One other artist who I love to watch is based in Mexico City: Jan Hendrix. He’s a guy who’s worked with digital scans of trees and plants to create some of the most stunning sculpture I’ve ever seen. And he’s been a big influence on my work as a public artist. I just love the idea that the patterns of the natural world can offer so much richness and joy.
Roberts: Why male figures?
Horst: So I came into painting, with some serious training in life drawing and working from models. I was good enough at it, but I didn’t feel like what I had to say as an artist was going to come out of painting models.
I didn’t feel like painting women was any of my business. Male painters have said what they have to say about the female body. If you’re interested, fine. But honestly, I don’t think men have much interesting to say about women’s bodies and maybe it’s time for them to try listening. Imagine.
So the male figure is something I know about. And I chose to stay there and see what happened. It’s not over yet.
Roberts: Why do you paint the figure exclusively?
Horst: Well, actually I don’t. The show at Sumner (&) Dene includes a new study I did in Old Town “Old Town No. 2,” a young woman reading while a cat looks on, “Young Woman Reading,” and two women at some kind of table looking surprised by something “The Blessing.”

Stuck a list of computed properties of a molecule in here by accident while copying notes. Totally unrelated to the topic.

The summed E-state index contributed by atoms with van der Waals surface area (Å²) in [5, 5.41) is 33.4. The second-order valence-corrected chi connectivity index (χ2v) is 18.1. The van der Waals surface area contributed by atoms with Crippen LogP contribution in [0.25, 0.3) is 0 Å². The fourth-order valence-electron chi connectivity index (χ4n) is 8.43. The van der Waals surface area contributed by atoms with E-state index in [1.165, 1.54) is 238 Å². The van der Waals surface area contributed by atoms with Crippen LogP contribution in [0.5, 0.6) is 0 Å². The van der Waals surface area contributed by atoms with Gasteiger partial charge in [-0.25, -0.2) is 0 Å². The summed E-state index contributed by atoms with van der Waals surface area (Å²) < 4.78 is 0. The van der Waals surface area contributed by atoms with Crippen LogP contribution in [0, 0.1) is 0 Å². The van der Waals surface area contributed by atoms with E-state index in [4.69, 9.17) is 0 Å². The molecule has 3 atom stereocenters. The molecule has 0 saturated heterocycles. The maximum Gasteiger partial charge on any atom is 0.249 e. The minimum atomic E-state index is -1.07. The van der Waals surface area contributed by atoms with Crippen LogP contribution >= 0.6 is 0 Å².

I’m especially interested in this last painting because it represents just a toe in the water of narrative painting. I was thinking about Carravagio’s “The Supper at Emmaus” paintings, where the disciples recognize Jesus after breaking bread with him. And I just wanted to see how this element of surprise and recognition, might look in my work. So there it is.
But the figure is such a wide open and challenging subject matter. One of the first projects I did after moving here to paint full time was a series I called the Holy Family. And it consisted of 50 portraits of the perpetrator’s and victims of violent crime – mainly from photos I found online in St. Louis. And I used that series to explore different ways of moving paint and letting a subject’s life speak through the image.
I remember I had a rule that when I felt a presence looking back at me, the painting was done.
After the Charleston Church shooting, I painted large, loose paintings of the victims. So painting the figure has never felt like a limitation to me.”
Roberts: Tell me about your public works.
Horst: In 2016, I had the chance to work on a large wall of HB Construction right behind Buffalo Exchange in Nob Hill. I’ve always loved street art and the mural tradition of making art accessible to everyone. So I painted a young girl reaching for a chicken, which I was thinking of as a metaphor for Albuquerque and its relationship to the natural world. But the image seemed tender and fresh to me. And the students at Monte Vista Elementary School were very enthusiastic about it and that was so much fun for me.
I recently completed a one-day installation for SOMOS ABQ that was a real joy to work on. It was called “The House of Earth Music” and featured 100 terracotta bells that I threw, suspended on a large wooden frame. When you pushed the wooden levers, the bells clanged together and made some beautiful, ancient, haunting sounds. I loved it.”